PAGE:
> > > > > > > > Many of these suggestions involve breaking  backwards
> > > > > > > > compatibility, so
> > > > >  > > > many tears will be shed and perhaps we'll decide
against 
> > implementing
> > > > > > > > any of these. But, I'm hoping this  might lead to
some discussion
> > and
> > > > > > > > perhaps some  improvements.
> > > > > > > >
> > > > > > > >  ---
> > > > > > > >
> > > > > > > > 1) Generic  methods.
> > > > > > > > First, use generics in the method  signatures to
minimize casting,
> > in
> > > > > > > > this  manner:
> > > > > > > >
> > > > > > > >  public<T extends Entry>  T read(T template,
Transaction txn, long
> > >  > > > > > timeout)
> > > > > > > >
> > > >  > > > > Seems broadly like a win, if use of Java 1.5 idioms
is 
> > acceptable.
> > > > > > > > This
> > > > > > >  > is the only one I've mentioned before, and the reaction
was
> fairly
> > >  > > > > > positive on this list.
> > > > > > >  >
> > > > > > > > ---
> > > > > > >  >
> > > > > > > > 2) More collection-like naming of space  methods,
more
> consistency.
> > > > > > > >
> > > > >  > > > read, take, readIfExists, takeIfExists, write, snapshot, 
notify,
> > > > > > > > registerForAvailabilityEvent all have  fine names.
That is, they
> > > > > > > > properly
> > > >  > > > > describe the functionality and how the methods themselves 
relate
> > > > > > > > to one
> > > > > > > >  another.
> > > > > > > >
> > > > > > > > I do,  however, take issue with "contents", "take
(with a
> > > > > > >  > collection)",
> > > > > > > > and "write (with a  list)".
> > > > > > > >
> > > > > > > > I  would suggest the following renamings:
> > > > > > > > contents  ->  readAllExisting
> > > > > > > > take (with collection)  ->  takeAny
> > > > > > > > write (with list) ->    writeAll
> > > > > > > >
> > > > > > > > This  would eliminate the awkward overloading of
"take" and
> "write"
> > > > >  > > > while
> > > > > > > > bringing "contents" into a  consistent naming plan.
> > > > > > > >
> > > > > >  > > The goal is a naming scheme which clearly communicates 
> > functionality:
> > > > > > > > "exists/existing" suffix =  nonblocking call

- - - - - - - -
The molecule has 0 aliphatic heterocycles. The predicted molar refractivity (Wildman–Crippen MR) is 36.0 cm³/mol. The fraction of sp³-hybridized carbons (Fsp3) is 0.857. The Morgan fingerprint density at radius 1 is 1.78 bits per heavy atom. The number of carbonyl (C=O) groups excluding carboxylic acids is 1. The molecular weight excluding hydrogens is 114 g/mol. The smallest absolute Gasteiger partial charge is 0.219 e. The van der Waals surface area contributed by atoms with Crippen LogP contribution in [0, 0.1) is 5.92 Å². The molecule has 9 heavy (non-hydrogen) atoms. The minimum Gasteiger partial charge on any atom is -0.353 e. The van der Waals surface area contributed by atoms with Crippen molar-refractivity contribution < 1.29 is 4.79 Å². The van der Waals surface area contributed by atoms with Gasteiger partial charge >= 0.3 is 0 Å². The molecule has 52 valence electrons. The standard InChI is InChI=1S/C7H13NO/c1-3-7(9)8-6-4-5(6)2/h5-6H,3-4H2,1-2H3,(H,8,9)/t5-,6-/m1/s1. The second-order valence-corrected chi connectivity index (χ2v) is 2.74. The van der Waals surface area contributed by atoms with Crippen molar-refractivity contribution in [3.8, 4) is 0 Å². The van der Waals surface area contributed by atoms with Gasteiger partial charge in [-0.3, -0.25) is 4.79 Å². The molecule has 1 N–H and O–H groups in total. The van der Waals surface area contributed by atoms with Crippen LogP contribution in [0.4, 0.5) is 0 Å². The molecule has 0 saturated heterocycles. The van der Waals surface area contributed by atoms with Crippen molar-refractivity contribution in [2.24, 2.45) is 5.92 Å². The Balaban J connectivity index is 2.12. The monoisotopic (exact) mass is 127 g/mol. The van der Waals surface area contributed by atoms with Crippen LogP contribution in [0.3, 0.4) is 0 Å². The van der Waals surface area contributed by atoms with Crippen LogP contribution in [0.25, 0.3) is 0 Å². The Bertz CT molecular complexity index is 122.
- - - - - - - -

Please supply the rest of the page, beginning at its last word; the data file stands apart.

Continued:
> > > > > > > > "any" suffix = one or more  templates will be satisfied,
> > multi-return
> > > > > > > > "all"  suffix = all templates will be satisfied,
multi-return
> > > > > >  > > If unmodified, standard blocking call.
> > > > > > >  >
> > > > > > > > The clearer naming also points to new  functionality
we could
> > > > > > > > choose to
> > > >  > > > > support, namely:
> > > > > > > > readAll -  blocking call with all templates
> > > > > > > > readAny -  blocking call on any template
> > > > > > > > takeAllExisting -  nonblocking call with multiple
templates.
> > > > > > > >  takeAll - blocking call with all templates
> > > > > > >  >
> > > > > > > >
> > > > > > > >  Addendums:
> > > > > > > > 1) I'll admit that "any" is the  weakest part of
the syntax, as it
> > > > > > > > fails
> > >  > > > > > to connote the multi-return. I was stretching to
cover  the
> > current
> > > > > > > > "take
> > > > > > >  > (with collection)" semantics, which blocks until
at least one
> > > >  > > > > template
> > > > > > > > match is  available. Open to better suggestions.
> > > > > > > >
> > >  > > > > > 2) Though generally I dislike overloading methods, 
there is one
> > > > > > > > case I'm
> > > > > >  > > sympathetic to: overloading "all" and "allExisting"
methods to
> > >  > > > > > take in a
> > > > > > > > single  template or multiple templates. This would
save some calls
> > to
> > > > >  > > > Collections.singleton() for our users while maintaining
a 
> > consistent
> > > > > > > > return type for the method.
> > >  > > > > >
> > > > > > > > ---
> > > > >  > > >
> > > > > > > > 3) Collections or remote  iterators, not both.
> > > > > > > > "contents" returns a  remote iterator named "MatchSet",
while
> "take
> > > > > > > >  (with